Satellite images of Mariupol released by private company Maxar showed a charred landscape, with several buildings ablaze and smoke billowing from the city.

Ukrainian forces also reported "heavy" ground fighting, with Russian "infantry storming the city" after they rejected a Monday ultimatum to surrender. UN relief agencies estimate there have been around 20,000 civilian casualties in Mariupol, and perhaps 3,000 killed, but they stress the actual figure remains unknown.

"Even if Mariupol falls, Ukraine cannot be conquered city by city, street by street, house by house," United Nations chief Antonio Guterres said.

"This war is unwinnable. Sooner or later, it will have to move from the battlefield to the peace table. That is inevitable."

Mariupol is a pivotal target in President Vladimir Putin's war -- providing a land bridge between Russian forces in Crimea to the southwest and Russian-controlled territory to the north and east.

"Putin's offensive is stuck despite all the destruction that it is bringing day after day," German Chancellor Olaf Scholz said in a speech to the Bundestag, warning of further Western sanctions against Russia.

Putin "must hear the truth" that not only is the war destroying Ukraine, "but also Russia's future", he said.

After Brussels, Biden will head on to Poland, which has received the bulk of more than 3.6 million Ukrainians fleeing the war.

The president will consult with allies on new sanctions and on potentially throwing Russia out of the G20, US officials said.

"We believe that it cannot be business as usual for Russia in international institutions and in the international community," White House National Security Advisor Jake Sullivan told reporters.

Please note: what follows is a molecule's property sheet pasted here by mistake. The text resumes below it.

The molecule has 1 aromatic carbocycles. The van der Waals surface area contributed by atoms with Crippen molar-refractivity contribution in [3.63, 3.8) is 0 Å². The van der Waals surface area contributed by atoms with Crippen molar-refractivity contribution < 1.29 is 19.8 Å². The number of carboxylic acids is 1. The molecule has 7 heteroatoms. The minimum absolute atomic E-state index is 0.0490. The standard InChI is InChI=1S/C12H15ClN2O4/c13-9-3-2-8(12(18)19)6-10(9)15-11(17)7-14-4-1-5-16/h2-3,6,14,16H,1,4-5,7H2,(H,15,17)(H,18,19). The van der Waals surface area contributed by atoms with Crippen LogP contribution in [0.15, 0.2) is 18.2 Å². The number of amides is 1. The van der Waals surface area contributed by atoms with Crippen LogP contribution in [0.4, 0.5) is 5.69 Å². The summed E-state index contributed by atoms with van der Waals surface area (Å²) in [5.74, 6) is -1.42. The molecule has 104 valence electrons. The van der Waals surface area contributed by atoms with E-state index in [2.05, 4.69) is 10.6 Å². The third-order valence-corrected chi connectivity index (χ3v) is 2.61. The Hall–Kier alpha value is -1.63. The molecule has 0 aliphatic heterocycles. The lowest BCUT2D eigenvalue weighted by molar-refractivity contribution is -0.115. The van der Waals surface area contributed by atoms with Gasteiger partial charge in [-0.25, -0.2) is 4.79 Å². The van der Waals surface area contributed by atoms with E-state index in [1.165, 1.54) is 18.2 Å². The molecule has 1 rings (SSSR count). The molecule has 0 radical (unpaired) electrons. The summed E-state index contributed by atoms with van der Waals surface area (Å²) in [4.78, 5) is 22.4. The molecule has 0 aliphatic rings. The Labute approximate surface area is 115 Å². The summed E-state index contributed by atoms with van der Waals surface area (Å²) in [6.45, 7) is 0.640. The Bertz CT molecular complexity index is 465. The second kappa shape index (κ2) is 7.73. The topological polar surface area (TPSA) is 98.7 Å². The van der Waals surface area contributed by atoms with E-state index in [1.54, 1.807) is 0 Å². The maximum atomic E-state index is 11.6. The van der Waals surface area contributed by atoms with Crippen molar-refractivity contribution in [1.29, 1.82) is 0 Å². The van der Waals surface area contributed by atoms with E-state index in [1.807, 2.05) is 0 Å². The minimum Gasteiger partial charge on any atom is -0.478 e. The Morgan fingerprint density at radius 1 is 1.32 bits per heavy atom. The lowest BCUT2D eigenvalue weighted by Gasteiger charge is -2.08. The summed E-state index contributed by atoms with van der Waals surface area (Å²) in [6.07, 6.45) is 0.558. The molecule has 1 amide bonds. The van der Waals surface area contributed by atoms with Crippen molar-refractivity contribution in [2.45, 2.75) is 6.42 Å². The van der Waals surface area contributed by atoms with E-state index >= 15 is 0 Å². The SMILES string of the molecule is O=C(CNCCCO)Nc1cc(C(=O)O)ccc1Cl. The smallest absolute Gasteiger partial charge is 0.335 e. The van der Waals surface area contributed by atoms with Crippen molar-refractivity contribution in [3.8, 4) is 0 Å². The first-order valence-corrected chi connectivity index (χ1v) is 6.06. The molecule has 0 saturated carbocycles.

China, a leading member of the G20, pushed back against expelling Russia from the group of major economies, and Moscow said Putin still intended to join its November summit in Indonesia.

On the ground, Russia's defence ministry has reported some advances in the southeast of Ukraine and boasted of strikes using next-generation weaponry against "military infrastructure" across the country.

But Ukraine and its allies have claimed Russian forces are severely depleted, poorly supplied and still unable to carry out complex operations.

For the first time, there are signs that Ukrainian forces are going on the offensive, retaking a town near Kyiv and attacking Russian forces in the south of the country.

In the southern city of Mykolaiv, one bulwark of the fightback, residents said they were determined to stay despite incessant bombardment.

At the burial of soldier Igor Dundukov, 46, his brother Sergei wept as he kissed his sibling's swollen, blood-stained face.

"We supported his commitment to defending our homeland," Sergei told AFP. "This is our land. We live here. Where would we run to? We grew up here."

In the capital Kyiv, a 35-hour curfew ended early Wednesday after Russian strikes laid waste to the Retroville shopping complex, killing at least eight people.

Russia claimed the mall was being used to store rocket systems and ammunition.

Maxim Kostetskyi, 29, a lawyer, said residents had used the curfew to regroup.

"We don't know if the Russians will continue with their efforts to encircle the city, but we are much more confident, the morale is high and inspiring," he told AFP.